SPRING FOOTBALL: Top Five Questions Heading Into Spring Camp

At last, football has returned to us.  Sort of.  Granted, it's the bastardized spring version, which is really just light practices with a few scrimmage-y things mixed in... but, hell, it's better than baseball or slitting our wrists thinking about the basketball coaching search, right?  Right.  So here's a refresher course to get you up to speed on the biggest question marks facing the football team this spring.

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Protecting Ricky?  Good.  Running naked from cops?  Funny, but bad.


1.  OK, so Riley Reiff's back... what about the rest of the offensive line?
The offensive line situation remains the ice cold water to throw on your 2010 Iowa football boner anytime it gets too out of control.  The only returning upperclassmen is Julian Vandervelde and his performances over the course of his Iowa career have been... rocky, to say the least.  The only other Iowa player in recent memory who's started as many games but still been in danger of losing his job was probably Rafael Eubanks, who actually did lose his starting job in 2008.  The other returning player with significant starting experience is the former naked Panchero's bandit, Riley Reiff, who did a frankly tremendous job filling in at various spots on the line last year and looks poised to be the next great Iowa offensive lineman.  Aside from those two, though, things are wiiiide open. 

Josh Koeppel and James Ferentz should vie for the center spot.  There's been some buzz about South Dakota State transfer Woody Orne and our friend from America's hat, Nolan MacMillan, possibly filling spotd on the line.  Adam Gettis (who made an unconvincing start against UNI last year and promptly slid back down the depth chart), Kyle Haganman, and Cody Hundertmark (newly moved over from the defensive line) are other names in the mix.  The actual rotation probably won't be set until August camp (and it wouldn't be too shocking if Ferentz continued to tinker with combinations into the season, no matter how much it drives fans crazy), but we should get a better idea of what the line might look like during spring ball.

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Do we hope Tarpinian gets a spot purely for months of Sunshine jokes?  Probably.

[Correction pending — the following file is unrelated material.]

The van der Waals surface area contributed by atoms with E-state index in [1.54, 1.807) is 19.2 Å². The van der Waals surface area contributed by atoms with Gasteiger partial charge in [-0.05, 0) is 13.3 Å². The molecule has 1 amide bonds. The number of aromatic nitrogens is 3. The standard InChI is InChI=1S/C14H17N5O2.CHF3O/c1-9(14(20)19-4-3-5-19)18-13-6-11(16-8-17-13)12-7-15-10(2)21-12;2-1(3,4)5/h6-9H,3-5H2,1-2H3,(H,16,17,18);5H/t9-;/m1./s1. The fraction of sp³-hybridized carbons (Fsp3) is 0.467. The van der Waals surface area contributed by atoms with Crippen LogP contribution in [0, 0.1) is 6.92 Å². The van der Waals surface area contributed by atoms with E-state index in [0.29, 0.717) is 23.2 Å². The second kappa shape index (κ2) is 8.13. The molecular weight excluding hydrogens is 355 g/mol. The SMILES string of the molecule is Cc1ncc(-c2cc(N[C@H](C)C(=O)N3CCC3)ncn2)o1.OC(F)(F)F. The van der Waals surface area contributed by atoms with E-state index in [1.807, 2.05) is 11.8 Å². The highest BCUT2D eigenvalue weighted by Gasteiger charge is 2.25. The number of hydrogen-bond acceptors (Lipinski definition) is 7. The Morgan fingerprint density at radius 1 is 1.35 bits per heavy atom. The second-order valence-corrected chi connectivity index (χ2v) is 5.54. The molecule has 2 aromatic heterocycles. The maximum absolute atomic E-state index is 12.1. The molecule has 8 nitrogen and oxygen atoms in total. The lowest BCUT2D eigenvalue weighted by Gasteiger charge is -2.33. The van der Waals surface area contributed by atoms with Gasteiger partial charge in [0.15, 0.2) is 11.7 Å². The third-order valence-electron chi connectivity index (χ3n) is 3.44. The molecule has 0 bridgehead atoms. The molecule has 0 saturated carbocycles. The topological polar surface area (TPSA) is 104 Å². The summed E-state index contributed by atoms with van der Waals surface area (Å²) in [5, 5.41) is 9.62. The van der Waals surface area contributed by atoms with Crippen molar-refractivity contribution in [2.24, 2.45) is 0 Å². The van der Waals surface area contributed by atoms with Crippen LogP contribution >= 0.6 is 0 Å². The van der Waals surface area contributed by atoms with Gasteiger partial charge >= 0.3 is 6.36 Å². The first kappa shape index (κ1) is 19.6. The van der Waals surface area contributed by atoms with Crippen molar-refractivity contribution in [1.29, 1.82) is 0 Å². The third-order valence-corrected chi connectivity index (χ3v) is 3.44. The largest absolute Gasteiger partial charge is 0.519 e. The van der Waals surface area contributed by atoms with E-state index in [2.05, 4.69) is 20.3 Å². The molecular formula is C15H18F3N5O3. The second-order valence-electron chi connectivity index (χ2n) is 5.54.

2.  No Angerer, no Edds... big problem?
Much has been made about all of the returning talent on the defensive side of the ball (and Iowa does return eight starters on defense, so it's definitely not time to panic or anything), but there is one gaping hole on that side of the ball: linebacker.  Jeremiha Hunter figures to man the same spot he's held for the past two seasons at weakside linebacker; he's been a steady (if not particularly spectacular) presence there, regularly finishing second to Angerer in tackles.  But what of the other two spots?  We hardly need to remind you how good Edds and Angerer were; Edds was probably the finest linebacker in pass coverage Iowa's had in ages and Angerer was equally adept at stuffing the run and dropping back into pass coverage himself.

The options to replace them seem fairly high on talent, but rather low on experience.  Bruce Davis and Jeff Tarpinian both made their names thus far with punishing special teams hits and a few cameo appearances with the first-team defense (Tarpinian also made a few appearances when Iowa switched to a 3-4 look at times).  Tarpinian struggled against Ohio State in more extended action last fall, but was apparently battling a leg injury.  Davis made a few blistering hits in relief of Angerer against Minnesota last year, but it remains to be seen if his pass coverage skills are up to snuff.  Troy Johnson's another guy who's been biding his time for a while; he finally got a chance to start last year in the aforementioned Minnesota game and promptly tore them to shreds (11 tackles, 1 sack, 1 forced fumble, 1 fumble recovery, and 1 Big Ten Defensive Player of the Week award).  There's also Tyler Nielsen; he's long been groomed to be Edds' replacement and he may have a leg up on Johnson and Nielsen, since they've primarily seen action in relief of Hunter (whose spot is presumably safe).  There's an outside shot that one of the incoming freshmen could work into the mix at LB this summer, but we'll probably still have a good idea of who's replacing Edds and Angerer after spring ball.  Whoever that winds up being will have some big shoes to fill.

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If nothing else, Bernstine would give Clayborn some competition for "best hair"...

3.  Assuming he avoids any more rogue bartenders, Prater has one CB spot, but what about the other one?